[JAPANESE CARTS]. UENO, Atsugui. Go shoguruma. [Royal Imperial Carts]. 13 leaves, including 12 coloured plates, on double leaves folded accordion style (orihon). Oblong folio, 270 x 390 mm., bound in publisher's boards, orange glazed wrapper on upper cover bearing tassels and leaves. Kyoto: 1934.
A beautiful suite of decorative plates, superbly printed in gold and colour, illustrating Imperial Carts for use of the Royal Family, each with leaf of descriptive text and all within fan-shaped images. Each highly stylized image is fan-shaped; the leaves of descriptive text are embossed with vines, leaves and so forth. Although Atsugi Ueno is not listed in Laurence Roberts' Dictionary of Japanese Artists, he was clearly an artist of considerable abilities: each cart, or symbol of a cart (perhaps only a single-spoke wheel) is delicately placed among or behind a group of flowers or vines. This is the most elegant volume of Japanese Imperial Carts known to us; that this work contains designs for Japanese fans further enhances its appeal.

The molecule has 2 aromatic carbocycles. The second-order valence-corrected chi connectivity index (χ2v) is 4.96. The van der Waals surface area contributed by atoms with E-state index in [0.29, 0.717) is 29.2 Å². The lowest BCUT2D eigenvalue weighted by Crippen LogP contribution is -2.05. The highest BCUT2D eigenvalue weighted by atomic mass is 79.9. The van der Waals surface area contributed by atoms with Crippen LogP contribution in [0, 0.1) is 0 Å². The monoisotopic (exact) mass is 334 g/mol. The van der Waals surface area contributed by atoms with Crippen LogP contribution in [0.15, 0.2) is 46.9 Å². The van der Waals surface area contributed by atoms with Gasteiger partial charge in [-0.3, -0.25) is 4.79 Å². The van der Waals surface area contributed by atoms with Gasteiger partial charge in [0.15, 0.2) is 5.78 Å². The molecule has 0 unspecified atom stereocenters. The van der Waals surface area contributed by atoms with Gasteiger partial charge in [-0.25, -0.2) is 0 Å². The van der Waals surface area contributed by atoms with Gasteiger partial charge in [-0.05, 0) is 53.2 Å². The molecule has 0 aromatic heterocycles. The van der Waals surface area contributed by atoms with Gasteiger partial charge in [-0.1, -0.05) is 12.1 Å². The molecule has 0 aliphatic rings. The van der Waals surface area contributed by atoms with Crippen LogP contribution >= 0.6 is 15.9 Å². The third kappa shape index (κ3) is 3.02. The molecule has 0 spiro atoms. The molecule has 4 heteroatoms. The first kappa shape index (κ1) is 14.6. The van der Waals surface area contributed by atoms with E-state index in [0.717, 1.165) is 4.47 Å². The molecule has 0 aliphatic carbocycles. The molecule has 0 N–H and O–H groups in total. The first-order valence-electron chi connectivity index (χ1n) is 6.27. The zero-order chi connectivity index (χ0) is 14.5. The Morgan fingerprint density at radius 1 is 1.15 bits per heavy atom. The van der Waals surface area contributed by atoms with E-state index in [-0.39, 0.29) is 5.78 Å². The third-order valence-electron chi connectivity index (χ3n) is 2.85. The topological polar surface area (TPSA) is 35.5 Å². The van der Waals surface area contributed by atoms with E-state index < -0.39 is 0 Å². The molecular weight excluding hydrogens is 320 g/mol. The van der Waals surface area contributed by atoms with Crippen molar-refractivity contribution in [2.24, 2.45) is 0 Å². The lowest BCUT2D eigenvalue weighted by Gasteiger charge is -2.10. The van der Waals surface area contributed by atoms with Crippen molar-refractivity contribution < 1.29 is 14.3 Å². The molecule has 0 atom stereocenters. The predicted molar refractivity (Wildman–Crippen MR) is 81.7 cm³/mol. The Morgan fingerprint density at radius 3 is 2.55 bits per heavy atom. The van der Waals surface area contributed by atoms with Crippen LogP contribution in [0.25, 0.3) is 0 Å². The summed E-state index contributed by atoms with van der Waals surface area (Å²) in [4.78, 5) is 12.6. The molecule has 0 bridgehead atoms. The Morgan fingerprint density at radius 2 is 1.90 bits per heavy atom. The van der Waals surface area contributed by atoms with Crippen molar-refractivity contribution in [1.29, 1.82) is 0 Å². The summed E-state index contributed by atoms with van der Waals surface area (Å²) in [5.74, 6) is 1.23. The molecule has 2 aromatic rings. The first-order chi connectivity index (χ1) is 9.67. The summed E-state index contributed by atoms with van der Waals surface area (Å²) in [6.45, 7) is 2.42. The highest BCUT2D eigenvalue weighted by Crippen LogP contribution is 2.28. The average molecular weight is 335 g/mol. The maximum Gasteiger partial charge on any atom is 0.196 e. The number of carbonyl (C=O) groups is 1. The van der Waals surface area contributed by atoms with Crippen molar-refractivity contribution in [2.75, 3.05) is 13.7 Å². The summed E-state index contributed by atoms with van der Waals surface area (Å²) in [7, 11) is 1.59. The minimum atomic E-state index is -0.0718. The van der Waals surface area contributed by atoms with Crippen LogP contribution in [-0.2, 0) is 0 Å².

"Various fan designs that are found today in the world originated in ancient Japan. It was not until modern times that they found their way to Europe through the Chinese continent. In Japan, fans were called 'suehiro,' or wide-bottom, and have long been a symbol of prosperity. Even today, fans are indispensable small items and treasured in ceremonies and festivals as well as in traditional Japanese dancing. Fans are made primarily of materials produced in Japan: bamboo, paper and silk. The size and shape of fans are varied, and this variety adds to the lives of the Japanese regardless of the season. Combining straight lines and curves, the unique spatial structure of the Japanese fans have been rediscovered artistically and internationally, and by the young" (The Fan of Japan Exhibition, Bank of Tokyo-Mitsubishi Trust Company, New York, 1996).
Item nr. 46400